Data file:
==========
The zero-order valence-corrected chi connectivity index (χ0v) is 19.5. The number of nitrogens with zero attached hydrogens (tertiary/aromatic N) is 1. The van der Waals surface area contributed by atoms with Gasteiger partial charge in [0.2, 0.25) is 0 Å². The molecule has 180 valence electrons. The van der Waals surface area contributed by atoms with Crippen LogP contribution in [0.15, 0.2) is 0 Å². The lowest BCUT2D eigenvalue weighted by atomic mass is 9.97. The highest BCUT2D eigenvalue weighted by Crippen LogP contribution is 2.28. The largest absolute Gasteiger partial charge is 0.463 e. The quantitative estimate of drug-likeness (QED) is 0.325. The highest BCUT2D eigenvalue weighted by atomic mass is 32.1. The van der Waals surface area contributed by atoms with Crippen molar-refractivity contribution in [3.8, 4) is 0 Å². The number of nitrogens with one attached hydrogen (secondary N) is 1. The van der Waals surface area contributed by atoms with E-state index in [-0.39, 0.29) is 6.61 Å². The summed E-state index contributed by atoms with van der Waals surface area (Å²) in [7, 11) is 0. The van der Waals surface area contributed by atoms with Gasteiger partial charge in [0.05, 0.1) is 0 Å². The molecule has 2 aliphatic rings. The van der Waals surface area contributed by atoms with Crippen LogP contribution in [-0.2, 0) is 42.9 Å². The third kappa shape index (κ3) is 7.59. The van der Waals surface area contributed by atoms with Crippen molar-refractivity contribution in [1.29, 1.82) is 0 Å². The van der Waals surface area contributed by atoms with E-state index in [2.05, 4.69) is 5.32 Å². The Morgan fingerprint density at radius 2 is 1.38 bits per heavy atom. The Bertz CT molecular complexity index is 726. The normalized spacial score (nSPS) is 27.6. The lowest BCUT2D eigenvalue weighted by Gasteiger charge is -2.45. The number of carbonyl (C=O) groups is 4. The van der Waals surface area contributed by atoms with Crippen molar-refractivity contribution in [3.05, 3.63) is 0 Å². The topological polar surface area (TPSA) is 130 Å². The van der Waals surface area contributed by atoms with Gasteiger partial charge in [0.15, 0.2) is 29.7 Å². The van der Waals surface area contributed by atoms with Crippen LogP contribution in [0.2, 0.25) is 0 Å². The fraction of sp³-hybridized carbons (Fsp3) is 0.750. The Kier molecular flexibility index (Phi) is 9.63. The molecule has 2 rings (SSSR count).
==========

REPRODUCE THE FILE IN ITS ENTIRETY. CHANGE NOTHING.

The zero-order valence-corrected chi connectivity index (χ0v) is 19.5. The number of nitrogens with zero attached hydrogens (tertiary/aromatic N) is 1. The van der Waals surface area contributed by atoms with Gasteiger partial charge in [0.2, 0.25) is 0 Å². The molecule has 180 valence electrons. The van der Waals surface area contributed by atoms with Crippen LogP contribution in [0.15, 0.2) is 0 Å². The lowest BCUT2D eigenvalue weighted by atomic mass is 9.97. The highest BCUT2D eigenvalue weighted by Crippen LogP contribution is 2.28. The largest absolute Gasteiger partial charge is 0.463 e. The quantitative estimate of drug-likeness (QED) is 0.325. The highest BCUT2D eigenvalue weighted by atomic mass is 32.1. The van der Waals surface area contributed by atoms with Crippen molar-refractivity contribution in [3.8, 4) is 0 Å². The number of nitrogens with one attached hydrogen (secondary N) is 1. The van der Waals surface area contributed by atoms with E-state index in [-0.39, 0.29) is 6.61 Å². The summed E-state index contributed by atoms with van der Waals surface area (Å²) in [7, 11) is 0. The van der Waals surface area contributed by atoms with Gasteiger partial charge in [0.05, 0.1) is 0 Å². The molecule has 2 aliphatic rings. The van der Waals surface area contributed by atoms with Crippen LogP contribution in [-0.2, 0) is 42.9 Å². The third kappa shape index (κ3) is 7.59. The van der Waals surface area contributed by atoms with Crippen molar-refractivity contribution in [1.29, 1.82) is 0 Å². The van der Waals surface area contributed by atoms with E-state index in [2.05, 4.69) is 5.32 Å². The Morgan fingerprint density at radius 2 is 1.38 bits per heavy atom. The Bertz CT molecular complexity index is 726. The normalized spacial score (nSPS) is 27.6. The lowest BCUT2D eigenvalue weighted by Gasteiger charge is -2.45. The number of carbonyl (C=O) groups is 4. The van der Waals surface area contributed by atoms with Crippen molar-refractivity contribution in [3.05, 3.63) is 0 Å². The topological polar surface area (TPSA) is 130 Å². The van der Waals surface area contributed by atoms with Gasteiger partial charge in [0.15, 0.2) is 29.7 Å². The van der Waals surface area contributed by atoms with Crippen LogP contribution in [0.2, 0.25) is 0 Å². The fraction of sp³-hybridized carbons (Fsp3) is 0.750. The Kier molecular flexibility index (Phi) is 9.63. The molecule has 2 rings (SSSR count).